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Once you've built a solid network foundation, the next challenge is to use it as effectively as possible. With NFS, these best practices can help

Last week I wrote about some of the basics of designing a network for use with IP storage. While building in an appropriate level of redundancy and properly configuring VLANs and Spanning Tree are critical, implementing those design fundamentals barely begins to scratch the surface of the work necessary to build an exemplary IP storage infrastructure. After you've set the foundation, the next step is to configure your servers and storage to make use of it.

That typically involves determining how your servers and storage will leverage the redundant network you've deployed -- both in terms of offering redundancy and additional throughput. While you certainly can use a single NIC off each server and a single gigabit interface on the storage device, doing so will dramatically limit throughput potential and won't leverage the redundancy offered by a dual-switch architecture.

It's clear you want to use at least two dedicated storage network interfaces on each server that needs to attach to the storage and at least two -- if not more -- interfaces on the storage itself. That seems simple enough, but there are a lot of details to consider when configuring storage path redundancy and multipath throughput. To make matters worse, the best approach will vary wildly depending on the storage protocol, the specific storage hardware, and even the virtualization stack or server OS you're using.

To start, it's important to contrast the two most popular IP-based storage protocols: iSCSI and NFS. Though both protocols allow you to access shared storage across a standards-based IP network, they are dramatically different -- and require completely divergent approaches to offering network redundancy and optimizing throughput.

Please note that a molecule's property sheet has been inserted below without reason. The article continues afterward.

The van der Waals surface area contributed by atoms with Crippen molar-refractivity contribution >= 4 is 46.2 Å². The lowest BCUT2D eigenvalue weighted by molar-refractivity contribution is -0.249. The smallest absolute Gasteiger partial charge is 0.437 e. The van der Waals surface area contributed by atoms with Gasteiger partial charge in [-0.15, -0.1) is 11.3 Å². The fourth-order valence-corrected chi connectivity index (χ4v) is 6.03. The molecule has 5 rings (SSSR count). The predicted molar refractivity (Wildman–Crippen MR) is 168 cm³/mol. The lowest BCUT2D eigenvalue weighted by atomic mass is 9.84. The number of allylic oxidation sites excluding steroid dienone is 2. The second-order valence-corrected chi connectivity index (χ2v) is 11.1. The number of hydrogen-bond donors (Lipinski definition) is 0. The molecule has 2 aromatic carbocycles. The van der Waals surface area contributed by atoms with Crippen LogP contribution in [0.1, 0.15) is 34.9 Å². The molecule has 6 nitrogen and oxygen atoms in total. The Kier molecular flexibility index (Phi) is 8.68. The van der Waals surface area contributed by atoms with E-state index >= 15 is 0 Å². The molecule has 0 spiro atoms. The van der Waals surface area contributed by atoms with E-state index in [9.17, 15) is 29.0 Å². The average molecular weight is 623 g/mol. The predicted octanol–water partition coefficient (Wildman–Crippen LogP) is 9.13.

NFS

Fortunately, there are exceptions, but they generally require switches that can be "stacked" into a single logical switch with a single active control plane or switches designed to support building port channels across multiple distinct switches (check out Cisco's vPC and VSS for an example). The bottom line is that if you want to both be able to load-balance NFS traffic across multiple NICs on your servers and storage array while also offering switching redundancy, you need to have a stackable switch. (Cisco 2960S and 3750-Series switches are common in small-business applications, but many other networking vendors make switches that will fit the bill.) Otherwise, you can have only one or the other.

Assuming you've built your network using a pair of stacked switches, you can have the best of both worlds. However, simply constructing port channels (teams) on your switch ports and configuring the servers and storage to attach to them isn't the end of the process. As stated previously, even dynamic teaming (based on the 802.3ad or LACP standard) can't do more than load-balance connections onto different team members. You need to make sure you've configured your storage hardware and switch-load-balancing algorithm to account for traffic in the most advantageous way.

Though the exact approach will vary depending on what kind of storage hardware you use, this typically involves utilizing the "Source and Destination IP Address" team load-balancing algorithm combined with some IP address aliases on the storage hardware to ensure the best distribution of traffic across network links. Using this algorithm means that each NIC team -- whether on the servers, storage, or switches -- will hash the source and destination IP address for each packet it sees and use that hash to determine which link to send the traffic down. This is an oversimplification, but in a two-member NIC team, you can imagine source/destination IP combinations that "add up to" an odd number might be pushed down link No. 1 while those that result in an even number might go down link No. 2.

If you engineer your NFS traffic such that connections from a single server to your storage are distributed to two or more IP addresses on the storage hardware (typically on a per-volume basis), you can ensure that the traffic will flow over different NICs between the server and the switches and from the switches to the storage array. And if one of the two switches were to fail, the teams on the server and storage array will simply remove the failed links from the team and send all the traffic down the remaining links.

Putting it all together

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